Dr. Kenneth A. Jacobson
National Institutes of Health
Bldg. 8A, Rm. B1A-19
Bethesda, Maryland 20892-0810
TEL (301) 496-9024
FAX (301) 402-0008
Kenneth A. Jacobson is Chief of the Molecular Recognition Section (1993 – present), and in 2003 was appointed as the first Director of the new Chemical Biology Core Facility, both at the National Institute of Diabetes, Digestive, and Kidney Diseases, of the National Institutes of Health in Bethesda, MD. The Chemical Biology Core Facility will constitute the interface between biological and chemical laboratories in the Institute, adding its expertise as needed in organic synthesis or in pharmacology. He is Adjunct Professor, Uniformed Services University of the Health Sciences, Bethesda , MD , Department of Anatomy, Physiology, and Genetics.
Dr. Jacobson is a medicinal chemist with interests in the structure and pharmacology of G protein-coupled receptors, in particular receptors for adenosine and nucleotides such as ATP, UDP, and UTP. He has taken an interdisciplinary approach involving synthesis and the in-depth study of both the ligands (small molecules), which are potential therapeutic agents, and their protein targets (receptors). His group was the first to model adenosine and ATP receptors based on a rhodopsin template, and they introduced the first on-line database of receptor mutagenesis in 1996. He was the first to introduce selective, high affinity agonists or antagonists of the A 1 , A 2B , and A 3 adenosine receptors and P2Y 1 nucleotide receptors, which are used universally as pharmacological research tools. He has developed a “functionalized congener approach” to drug design. His approach to ligand development and receptor modeling of A 3 adenosine receptors was featured as the cover story in Chemical and Engineering News (February 12, 2001). Recently, Dr. Jacobson introduced a general approach to engineered G protein-coupled receptors, termed “neoceptors”. His contributions to clinical science include the development of a general methodology for radiofluorination for in vivo positron emission tomography (PET scanning) of peptide receptors, such as insulin receptors. Dr. Jacobson is involved in the basic science leading to drug discovery for new treatments for asthma, cystic fibrosis, cardiac ischemia, thrombosis, stroke, and neurodegenerative diseases. His collaboration with Dr. Bruce Liang of University of Connecticut on the development of new cardioprotective agents was featured in USA Today.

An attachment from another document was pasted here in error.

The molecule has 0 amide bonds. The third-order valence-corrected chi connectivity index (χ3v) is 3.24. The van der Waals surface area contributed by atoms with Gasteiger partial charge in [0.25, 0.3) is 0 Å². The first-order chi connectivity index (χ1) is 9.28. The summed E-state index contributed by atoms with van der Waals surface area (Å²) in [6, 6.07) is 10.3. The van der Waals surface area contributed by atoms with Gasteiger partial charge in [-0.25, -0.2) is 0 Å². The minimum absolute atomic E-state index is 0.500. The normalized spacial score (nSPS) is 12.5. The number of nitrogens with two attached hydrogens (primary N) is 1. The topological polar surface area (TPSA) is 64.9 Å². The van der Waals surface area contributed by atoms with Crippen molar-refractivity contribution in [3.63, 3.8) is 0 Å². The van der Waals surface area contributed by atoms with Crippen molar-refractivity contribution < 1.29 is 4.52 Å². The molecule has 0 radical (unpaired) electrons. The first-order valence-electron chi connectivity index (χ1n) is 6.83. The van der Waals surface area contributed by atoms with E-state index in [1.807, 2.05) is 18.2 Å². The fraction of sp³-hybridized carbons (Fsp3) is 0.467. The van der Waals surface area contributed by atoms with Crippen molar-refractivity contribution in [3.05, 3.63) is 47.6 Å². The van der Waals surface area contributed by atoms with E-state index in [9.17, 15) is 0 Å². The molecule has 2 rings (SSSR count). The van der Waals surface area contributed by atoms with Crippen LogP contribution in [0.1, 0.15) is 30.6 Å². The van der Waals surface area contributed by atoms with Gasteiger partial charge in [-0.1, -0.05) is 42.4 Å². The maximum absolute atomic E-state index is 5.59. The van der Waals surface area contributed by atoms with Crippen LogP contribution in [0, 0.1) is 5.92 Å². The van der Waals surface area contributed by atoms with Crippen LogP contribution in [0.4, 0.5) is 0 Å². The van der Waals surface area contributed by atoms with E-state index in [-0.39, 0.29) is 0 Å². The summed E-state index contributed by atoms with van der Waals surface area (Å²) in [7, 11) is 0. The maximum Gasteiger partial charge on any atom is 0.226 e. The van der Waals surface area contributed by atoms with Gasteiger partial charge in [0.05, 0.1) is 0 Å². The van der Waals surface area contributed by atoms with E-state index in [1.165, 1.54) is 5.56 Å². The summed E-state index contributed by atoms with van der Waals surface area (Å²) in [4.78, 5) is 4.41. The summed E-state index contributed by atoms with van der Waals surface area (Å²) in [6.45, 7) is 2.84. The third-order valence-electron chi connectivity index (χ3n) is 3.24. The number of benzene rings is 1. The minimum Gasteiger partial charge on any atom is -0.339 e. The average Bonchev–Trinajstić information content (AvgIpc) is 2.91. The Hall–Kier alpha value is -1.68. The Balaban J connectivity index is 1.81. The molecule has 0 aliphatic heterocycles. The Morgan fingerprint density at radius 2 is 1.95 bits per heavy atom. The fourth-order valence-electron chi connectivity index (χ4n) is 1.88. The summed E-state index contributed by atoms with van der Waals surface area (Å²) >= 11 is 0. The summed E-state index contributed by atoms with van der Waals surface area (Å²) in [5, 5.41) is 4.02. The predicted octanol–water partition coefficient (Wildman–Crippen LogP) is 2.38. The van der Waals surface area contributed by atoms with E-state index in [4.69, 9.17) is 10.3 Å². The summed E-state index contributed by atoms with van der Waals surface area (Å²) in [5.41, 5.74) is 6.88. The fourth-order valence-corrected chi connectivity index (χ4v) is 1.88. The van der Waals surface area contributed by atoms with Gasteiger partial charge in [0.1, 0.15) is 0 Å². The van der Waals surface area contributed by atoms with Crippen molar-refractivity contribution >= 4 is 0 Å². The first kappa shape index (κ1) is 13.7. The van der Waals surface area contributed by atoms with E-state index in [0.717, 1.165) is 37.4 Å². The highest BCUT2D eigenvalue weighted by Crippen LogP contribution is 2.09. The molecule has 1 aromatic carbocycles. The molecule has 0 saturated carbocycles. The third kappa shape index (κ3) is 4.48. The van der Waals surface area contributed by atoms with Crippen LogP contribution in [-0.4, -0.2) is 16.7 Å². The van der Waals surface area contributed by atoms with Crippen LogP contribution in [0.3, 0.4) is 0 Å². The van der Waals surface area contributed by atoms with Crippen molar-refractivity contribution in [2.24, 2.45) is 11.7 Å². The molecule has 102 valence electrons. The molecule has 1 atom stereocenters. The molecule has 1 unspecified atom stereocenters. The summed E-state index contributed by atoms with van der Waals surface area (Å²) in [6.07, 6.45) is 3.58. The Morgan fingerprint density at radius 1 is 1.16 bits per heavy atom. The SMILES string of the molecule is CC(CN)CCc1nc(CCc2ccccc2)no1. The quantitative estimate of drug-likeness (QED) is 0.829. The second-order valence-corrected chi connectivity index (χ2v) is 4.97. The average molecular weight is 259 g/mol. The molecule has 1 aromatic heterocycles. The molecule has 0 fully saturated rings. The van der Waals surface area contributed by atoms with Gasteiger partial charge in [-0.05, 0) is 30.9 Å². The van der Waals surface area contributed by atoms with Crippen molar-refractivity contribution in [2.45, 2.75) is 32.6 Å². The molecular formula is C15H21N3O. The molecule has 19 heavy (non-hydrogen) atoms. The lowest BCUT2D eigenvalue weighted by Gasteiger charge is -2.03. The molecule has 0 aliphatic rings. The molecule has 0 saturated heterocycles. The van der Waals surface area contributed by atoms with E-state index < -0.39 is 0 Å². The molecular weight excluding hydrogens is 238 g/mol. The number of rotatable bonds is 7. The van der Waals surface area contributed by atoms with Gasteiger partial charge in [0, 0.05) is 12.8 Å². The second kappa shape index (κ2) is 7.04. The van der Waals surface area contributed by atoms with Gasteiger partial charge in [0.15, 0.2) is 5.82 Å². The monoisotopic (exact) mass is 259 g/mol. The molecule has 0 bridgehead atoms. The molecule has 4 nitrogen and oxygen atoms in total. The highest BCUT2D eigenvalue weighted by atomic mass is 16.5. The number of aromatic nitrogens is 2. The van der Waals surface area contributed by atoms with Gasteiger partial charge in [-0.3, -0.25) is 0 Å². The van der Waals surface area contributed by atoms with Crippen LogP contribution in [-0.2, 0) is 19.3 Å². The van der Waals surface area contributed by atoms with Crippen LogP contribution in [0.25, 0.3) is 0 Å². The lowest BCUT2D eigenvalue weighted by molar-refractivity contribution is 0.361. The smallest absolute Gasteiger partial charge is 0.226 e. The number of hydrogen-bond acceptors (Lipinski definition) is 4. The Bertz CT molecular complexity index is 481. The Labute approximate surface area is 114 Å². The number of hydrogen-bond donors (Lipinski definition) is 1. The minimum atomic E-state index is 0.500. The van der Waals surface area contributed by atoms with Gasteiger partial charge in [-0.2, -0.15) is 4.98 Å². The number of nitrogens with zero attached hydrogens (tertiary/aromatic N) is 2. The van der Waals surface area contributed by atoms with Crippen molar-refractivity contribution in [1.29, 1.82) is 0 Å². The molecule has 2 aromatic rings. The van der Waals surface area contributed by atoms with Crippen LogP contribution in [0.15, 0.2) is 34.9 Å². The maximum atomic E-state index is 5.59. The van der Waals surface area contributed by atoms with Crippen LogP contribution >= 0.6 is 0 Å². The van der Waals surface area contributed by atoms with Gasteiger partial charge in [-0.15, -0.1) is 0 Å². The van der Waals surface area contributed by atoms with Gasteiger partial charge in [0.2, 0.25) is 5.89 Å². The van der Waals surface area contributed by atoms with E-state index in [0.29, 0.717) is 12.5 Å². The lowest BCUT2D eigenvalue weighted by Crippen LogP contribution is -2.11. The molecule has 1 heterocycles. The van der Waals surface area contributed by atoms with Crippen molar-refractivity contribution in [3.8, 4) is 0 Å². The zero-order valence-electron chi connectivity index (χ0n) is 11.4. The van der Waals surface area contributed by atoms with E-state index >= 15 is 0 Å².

Dr. Jacobson received his B.A. degree (1976) from Reed College , and M.S. (1978) and Ph.D. degrees in Chemistry (1981) with Prof. Murray Goodman at University of California , San Diego . Following his doctoral studies, he was Bantrell Postdoctoral Fellow with Prof. A. Patchornik in the Dept. of Organic Chemistry, Weizmann Institute, before joining NIH in 1983. He has authored or co-authored 350 original research papers, edited three books, and is listed as inventor on 40 patents. He has trained dozens of postdoctoral fellows from many countries. He has served on the editorial advisory boards of Journal of Medicinal Chemistry, Bioconjugate Chemistry, Drug Development Research, Drug Design and Discovery, Expert Opinion on Therapeutic Patents, Current Topics in Medicinal Chemistry, and Medicinal Research Reviews. He has initiated formal collaborative research projects between NIH and the pharmaceutical industry. He has also been a consultant to private industry.
Dr. Jacobson has been a member of the American Chemical Society since 1980 and was elected to serve at the national level, as Chair of the Medicinal Chemistry Division in 2004. He has planned and directed ACS symposia on: P2 nucleotide receptors, cyclin-dependent kinases, cannabinoids, adenosine receptors, allosteric modulation of G protein-coupled receptors, and engineered G protein-coupled receptors. He is also a member of Society for Neuroscience, American Society for Pharmacology and Experimental Therapeutics (FASEB), International Society for Nucleosides, Nucleotides and Nucleic Acids, International Purine Club (serves as representative of United States), and the IUPHAR Committees on Nomenclature of Adenosine and P2Y Receptors.
In 1996, Dr. Jacobson was recognized by the international Purine Club as the first recipient of the Fassina Award for “his many and varied contributions to the field of purinergic research by providing important and novel chemical probes.” In addition he was awarded the Roon Lectureship at Scripps Research Inst., La Jolla , CA in 2001. He was awarded the designation of "Highly Cited Researcher" (among the 200 most highly cited pharmacologists worldwide) by the Institute for Scientific Information. Dr. Jacobson is the 2003 recipient of the prestigious Hillebrand Prize of the Chemical Society of Washington, for original contributions to the science of chemistry.